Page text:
As everyone knows, lawyers are supposed to represent their clients zealously. Sometimes, there’s even bluffing involved. But can an attorney get into legal trouble for voicing a foolish legal theory in a threatening letter without any real intention of testing it in court?
That scenario has come up in a case against Hollywood power lawyer Barry Tyerman, who represented Sydney Pollack (Tootsie, Out of Africa …), before the famed director died in 2008, and Pollack’s estate afterwards. Tyerman and his firm of Jackoway Austen Tyerman are facing a lawsuit over the Aretha Franklin concert film, Amazing Grace, and this week, a Los Angeles judge refused to reject the claim that Tyerman committed trade libel when the movie was being shopped.
The suit comes from producer Alan Elliott, who spent years attempting to get Amazing Grace released. He eventually did in 2018, and the movie earned rapturous reviews, but Elliott (a former record executive who also was once a business partner of Ari Emanuel) didn’t sell the movie for as much as he hoped and the producer now claims $20 million to $50 million in estimated damages from Tyerman’s actions.
Amazing Grace came together from footage shot in 1972 by Pollack of Aretha Franklin’s legendary two-day performance at the Missionary Baptist Church. For years, the movie was held up by demands from the singer herself, even after Elliott got Warner Bros. to release its rights to the footage.
Elliott says that before Pollack died, the director helped his efforts to secure a quitclaim deed from WB and never made any rights claim himself.
But as Elliott prepared to bring the movie to the Telluride Film Festival in 2015, Tyerman wrote to Elliott about financial compensation for Pollack rights.
What rights did Pollack (and his estate) actually have?
The director didn’t own copyright to the footage, but in a series of letters and conversations, Tyerman repeatedly represented that Elliott would need Pollack rights. By June 2015, Tyerman instructed Elliott “to cease and desist immediately from any further use of [Pollack’s] name on or in connection with this project,” and in an email the following month, the producer was told the Pollack estate would take legal measures if the film wasn’t withdrawn from exhibition.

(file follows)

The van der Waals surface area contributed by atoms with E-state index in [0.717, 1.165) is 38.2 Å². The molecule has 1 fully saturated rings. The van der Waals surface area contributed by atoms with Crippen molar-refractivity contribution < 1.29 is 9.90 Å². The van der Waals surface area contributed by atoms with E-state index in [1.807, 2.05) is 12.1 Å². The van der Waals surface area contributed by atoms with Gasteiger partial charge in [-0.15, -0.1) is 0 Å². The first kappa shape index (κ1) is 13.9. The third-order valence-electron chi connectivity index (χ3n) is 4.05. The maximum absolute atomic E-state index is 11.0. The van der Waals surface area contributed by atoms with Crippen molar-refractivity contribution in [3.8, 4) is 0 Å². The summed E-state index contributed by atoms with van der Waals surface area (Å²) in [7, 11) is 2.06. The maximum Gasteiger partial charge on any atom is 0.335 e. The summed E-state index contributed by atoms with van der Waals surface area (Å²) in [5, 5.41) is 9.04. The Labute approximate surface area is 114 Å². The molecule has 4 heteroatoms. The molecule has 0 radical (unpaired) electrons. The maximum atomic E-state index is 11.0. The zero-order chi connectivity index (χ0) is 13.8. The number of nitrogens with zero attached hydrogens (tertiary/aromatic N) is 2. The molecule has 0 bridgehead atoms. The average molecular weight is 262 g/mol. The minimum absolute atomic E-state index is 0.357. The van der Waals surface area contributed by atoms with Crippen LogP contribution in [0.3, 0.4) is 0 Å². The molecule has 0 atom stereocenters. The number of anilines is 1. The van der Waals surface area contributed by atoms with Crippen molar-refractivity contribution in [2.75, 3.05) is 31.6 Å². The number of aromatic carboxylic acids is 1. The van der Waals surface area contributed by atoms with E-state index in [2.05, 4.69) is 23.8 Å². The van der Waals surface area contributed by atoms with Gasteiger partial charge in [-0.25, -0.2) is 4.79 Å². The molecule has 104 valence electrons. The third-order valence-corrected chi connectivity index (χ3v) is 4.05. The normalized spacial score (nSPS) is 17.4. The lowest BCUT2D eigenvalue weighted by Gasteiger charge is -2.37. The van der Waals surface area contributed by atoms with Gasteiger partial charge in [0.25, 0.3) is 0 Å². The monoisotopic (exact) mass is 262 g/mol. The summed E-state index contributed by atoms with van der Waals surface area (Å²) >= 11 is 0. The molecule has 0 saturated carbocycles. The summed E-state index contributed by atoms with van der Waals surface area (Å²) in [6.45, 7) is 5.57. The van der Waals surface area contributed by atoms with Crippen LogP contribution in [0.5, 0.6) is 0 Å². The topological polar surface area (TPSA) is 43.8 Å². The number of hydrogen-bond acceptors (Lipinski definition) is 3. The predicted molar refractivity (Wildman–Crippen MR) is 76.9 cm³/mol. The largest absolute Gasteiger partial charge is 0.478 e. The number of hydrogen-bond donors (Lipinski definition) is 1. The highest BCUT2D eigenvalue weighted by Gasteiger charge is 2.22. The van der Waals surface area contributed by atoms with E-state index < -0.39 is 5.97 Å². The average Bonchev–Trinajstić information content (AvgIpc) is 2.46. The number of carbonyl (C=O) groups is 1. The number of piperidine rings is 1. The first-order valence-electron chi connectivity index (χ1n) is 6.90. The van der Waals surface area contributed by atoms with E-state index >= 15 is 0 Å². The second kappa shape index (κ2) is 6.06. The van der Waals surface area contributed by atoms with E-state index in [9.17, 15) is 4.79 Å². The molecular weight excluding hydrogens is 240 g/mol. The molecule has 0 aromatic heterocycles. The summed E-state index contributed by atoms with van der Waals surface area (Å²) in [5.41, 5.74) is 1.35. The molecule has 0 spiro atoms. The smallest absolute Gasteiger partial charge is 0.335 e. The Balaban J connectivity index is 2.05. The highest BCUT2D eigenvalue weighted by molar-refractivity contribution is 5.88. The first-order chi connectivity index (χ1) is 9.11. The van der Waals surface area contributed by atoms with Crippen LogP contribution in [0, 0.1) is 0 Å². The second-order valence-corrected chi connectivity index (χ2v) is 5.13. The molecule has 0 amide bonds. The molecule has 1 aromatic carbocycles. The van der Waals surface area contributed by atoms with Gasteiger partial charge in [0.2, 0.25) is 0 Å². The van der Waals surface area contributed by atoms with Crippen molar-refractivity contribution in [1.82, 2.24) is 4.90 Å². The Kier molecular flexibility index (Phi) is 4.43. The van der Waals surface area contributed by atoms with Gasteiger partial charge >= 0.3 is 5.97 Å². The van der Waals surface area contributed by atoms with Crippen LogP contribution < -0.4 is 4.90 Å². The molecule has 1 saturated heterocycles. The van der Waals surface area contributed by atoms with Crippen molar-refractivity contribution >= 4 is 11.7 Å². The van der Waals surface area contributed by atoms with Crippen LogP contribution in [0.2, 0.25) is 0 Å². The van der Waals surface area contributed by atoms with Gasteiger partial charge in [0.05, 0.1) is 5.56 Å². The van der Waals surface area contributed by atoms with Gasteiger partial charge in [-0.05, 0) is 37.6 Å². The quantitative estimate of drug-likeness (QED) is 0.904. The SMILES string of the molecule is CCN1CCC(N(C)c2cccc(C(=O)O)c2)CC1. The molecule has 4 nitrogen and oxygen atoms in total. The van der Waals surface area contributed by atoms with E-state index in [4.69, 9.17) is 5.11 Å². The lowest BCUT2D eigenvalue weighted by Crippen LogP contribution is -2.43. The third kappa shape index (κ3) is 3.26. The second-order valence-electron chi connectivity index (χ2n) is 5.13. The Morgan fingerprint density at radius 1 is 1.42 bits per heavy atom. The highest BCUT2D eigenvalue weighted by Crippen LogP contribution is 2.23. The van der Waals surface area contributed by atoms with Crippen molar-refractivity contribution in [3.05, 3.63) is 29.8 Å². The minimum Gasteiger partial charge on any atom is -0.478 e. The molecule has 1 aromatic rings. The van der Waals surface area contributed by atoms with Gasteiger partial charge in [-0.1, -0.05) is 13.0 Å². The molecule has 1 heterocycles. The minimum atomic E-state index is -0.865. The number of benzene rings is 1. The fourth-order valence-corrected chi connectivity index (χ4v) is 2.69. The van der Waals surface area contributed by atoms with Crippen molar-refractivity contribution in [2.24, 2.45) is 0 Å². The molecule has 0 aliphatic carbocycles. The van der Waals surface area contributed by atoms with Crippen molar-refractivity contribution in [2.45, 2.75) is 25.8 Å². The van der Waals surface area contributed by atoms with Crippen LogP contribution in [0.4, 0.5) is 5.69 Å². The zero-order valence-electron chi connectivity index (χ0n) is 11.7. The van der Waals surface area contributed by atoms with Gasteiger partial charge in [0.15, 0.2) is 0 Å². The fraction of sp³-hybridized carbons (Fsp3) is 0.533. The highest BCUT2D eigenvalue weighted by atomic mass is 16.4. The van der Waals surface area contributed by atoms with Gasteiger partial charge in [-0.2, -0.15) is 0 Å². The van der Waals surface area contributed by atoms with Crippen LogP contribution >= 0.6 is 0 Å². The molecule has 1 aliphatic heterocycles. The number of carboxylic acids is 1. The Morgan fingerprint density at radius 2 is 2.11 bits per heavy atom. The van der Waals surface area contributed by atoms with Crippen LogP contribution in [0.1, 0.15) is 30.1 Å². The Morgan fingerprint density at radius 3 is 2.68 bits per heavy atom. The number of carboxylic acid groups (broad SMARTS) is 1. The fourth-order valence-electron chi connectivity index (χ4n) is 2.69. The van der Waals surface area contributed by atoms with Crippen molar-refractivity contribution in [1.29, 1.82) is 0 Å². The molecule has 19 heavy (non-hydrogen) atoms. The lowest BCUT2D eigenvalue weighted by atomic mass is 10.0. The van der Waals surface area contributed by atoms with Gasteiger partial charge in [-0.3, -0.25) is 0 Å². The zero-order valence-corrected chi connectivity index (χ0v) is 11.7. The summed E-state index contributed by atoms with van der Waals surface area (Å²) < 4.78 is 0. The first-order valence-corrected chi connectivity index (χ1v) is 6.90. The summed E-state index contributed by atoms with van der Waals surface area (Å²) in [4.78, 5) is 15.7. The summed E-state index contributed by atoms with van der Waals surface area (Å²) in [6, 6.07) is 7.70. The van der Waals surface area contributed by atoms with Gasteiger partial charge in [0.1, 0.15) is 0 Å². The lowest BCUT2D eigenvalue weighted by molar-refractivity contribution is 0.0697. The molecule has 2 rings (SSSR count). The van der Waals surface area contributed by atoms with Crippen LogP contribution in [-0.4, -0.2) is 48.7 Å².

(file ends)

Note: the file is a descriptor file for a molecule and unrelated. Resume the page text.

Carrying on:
Later, as the film was being marketed, Tyerman kept up the pressure with warnings to Elliott’s rep at WME. Elliott suspects that Tyerman also tried to get Warner Bros. to recognize that Pollack had some rights. Pollack’s estate even retained Dale Kinsella — another power lawyer in Hollywood — as litigation counsel.
So Elliott removed Pollack’s name from the film.
Lionsgate nearly bought the movie for $2 million, but Elliott says the deal collapsed when Tyerman intervened with the insistence that Pollack’s name should again be added and that his estate should be part of the deal.
And so the dealmaking and conversations, threats and denial of rights, continued until Aretha Franklin died and Elliott eventually found distribution. Even then, as the press reported the movie would finally get released, and Variety recounted Pollack’s encouragement a decade earlier, Tyerman wrote to Elliott, “I hope you were not involved in this?”
Last November, Elliott filed suit with multiple claims including trade libel, tortious interference, unfair competition and intentional infliction of emotional distress.
In response, Tyerman aimed to defeat the lawsuit with an anti-SLAPP motion that argued that Elliott was frivolously interfering with First Amendment speech — namely, a lawyer’s sacrosanct prelitigation communications.
While Los Angeles Superior Court Judge Daniel Murphy accepts that the suit arises from protected activity, and the burden then shifts to Elliott to show he has a probability of prevailing, the judge isn’t ready to dispense with the producer’s big claim of trade libel.
Tyerman asserts that his communications concerning Sydney Pollack’s rights are protected by litigation privilege, but Murphy concludes there’s “a triable issue of material fact exists as to whether Defendants contemplated litigation in good faith when they issued their statements regarding Pollack’s rights.”
Murphy explains that he comes to this conclusion because the Pollack estate never did sue, and how a reasonable person would be disinclined to bring an action that was completely unfounded.
And as for the merits of trade libel, the judge says that as a sophisticated individual in the entertainment industry, Tyerman knew how the threat of litigation would tie up Amazing Grace for years and that there’s sufficient evidence that false statements were made about Pollack’s rights.
“Accepting Plaintiff’s evidence and all reasonable inferences therefrom as true, the Court concludes that a triable issue of material fact exists as to whether Defendants honestly claimed that Pollack has rights to the film,” continues the judge. “[T]here is a question as to whether Defendants’ statements were well-founded. Plaintiffs’ argument is supported by, among other things, Elliott’s statements that several individuals within the entertainment industry informed Defendants that Pollack had no rights to the film and his statements that Defendants interfered with negotiations to further allow Tyerman to put himself into any negotiation and profit from his actions.”
Read the rest of the ruling at THR.com.